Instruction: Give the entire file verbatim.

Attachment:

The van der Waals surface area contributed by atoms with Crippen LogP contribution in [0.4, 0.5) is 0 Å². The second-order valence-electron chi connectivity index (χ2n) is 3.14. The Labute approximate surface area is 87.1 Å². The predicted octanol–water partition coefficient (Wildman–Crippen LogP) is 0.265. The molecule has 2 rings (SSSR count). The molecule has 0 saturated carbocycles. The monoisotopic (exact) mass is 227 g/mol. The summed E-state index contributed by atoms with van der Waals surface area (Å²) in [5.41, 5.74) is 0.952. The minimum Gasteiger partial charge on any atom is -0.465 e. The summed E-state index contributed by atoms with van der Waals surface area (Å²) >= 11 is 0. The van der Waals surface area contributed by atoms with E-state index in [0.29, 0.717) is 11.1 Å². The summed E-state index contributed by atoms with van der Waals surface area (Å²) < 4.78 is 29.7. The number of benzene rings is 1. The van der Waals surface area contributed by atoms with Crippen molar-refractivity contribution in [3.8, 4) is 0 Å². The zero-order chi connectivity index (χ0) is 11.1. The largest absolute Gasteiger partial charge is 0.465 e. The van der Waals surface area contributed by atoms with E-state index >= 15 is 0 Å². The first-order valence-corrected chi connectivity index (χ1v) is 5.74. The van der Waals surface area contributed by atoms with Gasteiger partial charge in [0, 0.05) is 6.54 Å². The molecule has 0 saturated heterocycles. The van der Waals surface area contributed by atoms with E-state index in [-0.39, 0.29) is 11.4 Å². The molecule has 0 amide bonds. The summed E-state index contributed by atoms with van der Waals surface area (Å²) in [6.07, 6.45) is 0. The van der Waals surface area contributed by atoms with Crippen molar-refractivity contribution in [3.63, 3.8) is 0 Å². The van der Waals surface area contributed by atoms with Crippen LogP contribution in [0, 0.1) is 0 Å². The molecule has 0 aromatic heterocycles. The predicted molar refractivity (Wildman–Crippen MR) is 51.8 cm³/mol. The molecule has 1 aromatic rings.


The van der Waals surface area contributed by atoms with Crippen LogP contribution in [0.4, 0.5) is 0 Å². The second-order valence-electron chi connectivity index (χ2n) is 3.14. The Labute approximate surface area is 87.1 Å². The predicted octanol–water partition coefficient (Wildman–Crippen LogP) is 0.265. The molecule has 2 rings (SSSR count). The molecule has 0 saturated carbocycles. The monoisotopic (exact) mass is 227 g/mol. The summed E-state index contributed by atoms with van der Waals surface area (Å²) in [5.41, 5.74) is 0.952. The minimum Gasteiger partial charge on any atom is -0.465 e. The summed E-state index contributed by atoms with van der Waals surface area (Å²) >= 11 is 0. The van der Waals surface area contributed by atoms with E-state index in [0.29, 0.717) is 11.1 Å². The summed E-state index contributed by atoms with van der Waals surface area (Å²) < 4.78 is 29.7. The number of benzene rings is 1. The van der Waals surface area contributed by atoms with Crippen molar-refractivity contribution in [3.8, 4) is 0 Å². The zero-order chi connectivity index (χ0) is 11.1. The largest absolute Gasteiger partial charge is 0.465 e. The van der Waals surface area contributed by atoms with E-state index >= 15 is 0 Å². The first-order valence-corrected chi connectivity index (χ1v) is 5.74. The van der Waals surface area contributed by atoms with Gasteiger partial charge in [0, 0.05) is 6.54 Å². The molecule has 0 saturated heterocycles. The van der Waals surface area contributed by atoms with E-state index in [-0.39, 0.29) is 11.4 Å². The molecule has 0 amide bonds. The summed E-state index contributed by atoms with van der Waals surface area (Å²) in [6.07, 6.45) is 0. The van der Waals surface area contributed by atoms with Crippen molar-refractivity contribution in [3.63, 3.8) is 0 Å². The van der Waals surface area contributed by atoms with Crippen LogP contribution in [0, 0.1) is 0 Å². The molecule has 0 aromatic heterocycles. The predicted molar refractivity (Wildman–Crippen MR) is 51.8 cm³/mol. The molecule has 1 aromatic rings.